James Cobb is a renowned American psychiatrist who specialises in memories, particularly distorted and lost ones. Joshua Fleischer is an extremely wealthy philanthropist. But he is dying, and one question is eating at him as devastatingly as his cancer; what happened in the Parisian hotel 40 years ago? Joshua asks James to unlock his memories using hypnosis to find out if he was the one who murdered Simone, the woman he loved.
At first, James is reluctant. But the unsolved mystery and the conflicting perspectives from those who possibly have the answer draw him in. Interest becomes obsession, and James’s fixation will lead him across the Atlantic to Paris, the past and a pack of lies wrapped in distortions and false memories.
I’m a trained hypnotherapist, so the premise of this novel intrigued me. With plenty of well-known facts and hypnotherapists’ opinions that struck a chord from early on in this story, I was soon hooked. That the first third of the book read somewhere between a lecture for post-graduates and a case study did not particularly disappoint me, although I am certain many readers would find the terminology and intensity hard reading.
James Cobb is not a character I fell in love with; he is rather pompous and self-absorbed, which is somewhat at odds with his reasons for investigating the unsolved mystery. Joshua Fleischer is, at first, a character who engenders sympathy. But as the reader finds out about his earlier life, he and his estranged friend Abe unravel. The other characters, including Simone, are undeveloped, some only appearing on stage in the latter part of the story. And all are unreliable, in keeping with the theme of this book.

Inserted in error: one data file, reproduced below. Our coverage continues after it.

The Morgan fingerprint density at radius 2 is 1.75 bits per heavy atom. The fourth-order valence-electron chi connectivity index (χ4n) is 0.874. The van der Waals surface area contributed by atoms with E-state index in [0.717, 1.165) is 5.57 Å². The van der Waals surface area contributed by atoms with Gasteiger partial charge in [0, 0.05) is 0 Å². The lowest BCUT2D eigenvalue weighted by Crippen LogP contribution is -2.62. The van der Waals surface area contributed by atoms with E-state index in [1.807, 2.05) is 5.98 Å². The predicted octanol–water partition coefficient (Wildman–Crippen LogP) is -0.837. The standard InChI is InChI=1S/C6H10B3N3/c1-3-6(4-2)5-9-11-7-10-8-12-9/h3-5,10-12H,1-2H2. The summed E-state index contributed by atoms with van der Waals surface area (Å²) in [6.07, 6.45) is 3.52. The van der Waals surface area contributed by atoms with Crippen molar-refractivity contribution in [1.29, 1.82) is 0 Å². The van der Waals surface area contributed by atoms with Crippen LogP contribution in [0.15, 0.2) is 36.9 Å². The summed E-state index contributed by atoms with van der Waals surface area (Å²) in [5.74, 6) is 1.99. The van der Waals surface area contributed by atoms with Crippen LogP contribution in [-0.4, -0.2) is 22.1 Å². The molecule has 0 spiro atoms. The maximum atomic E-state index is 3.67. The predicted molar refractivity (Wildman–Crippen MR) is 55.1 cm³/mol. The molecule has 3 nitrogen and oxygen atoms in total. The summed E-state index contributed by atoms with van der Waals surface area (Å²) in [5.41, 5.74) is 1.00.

As each new character comes to light, whether through conversations, letters or diaries, the truth about that fateful night seems to disappear behind a wall of fog. This intensifies the pacing and intrigue, despite there being a total imbalance of introspection and dialogue versus action. At times, the amount of dialogue is laborious, giving the sense of tell, not show. And the individual voices are indistinct. That said, the first-person point of view gives intimacy to the story.
I had to prop up my suspension of disbelief in places, including during the several breaches of practice. And the rushed and convenient denouement, which unfortunately I had already guessed because of some obtrusive foreshadowing, was disappointing.
There is a reasonable sense of the different eras in which the story takes place. Although there is no originality to the description, the sense of place is evident, particularly when Paris is the backdrop.
However, overall this book astounded me. Yes, there are some quirky word choices and small hiccoughs in a handful of sentences, but English is the author’s second language. I applaud his grasp and literary prowess. I also thoroughly enjoyed the story, despite my above criticisms. For those readers who find the first part of the book somewhat dry, I suggest they plough on as its flavour changes from a case study to a crime investigation, and this is a story with plenty of meat on its bones.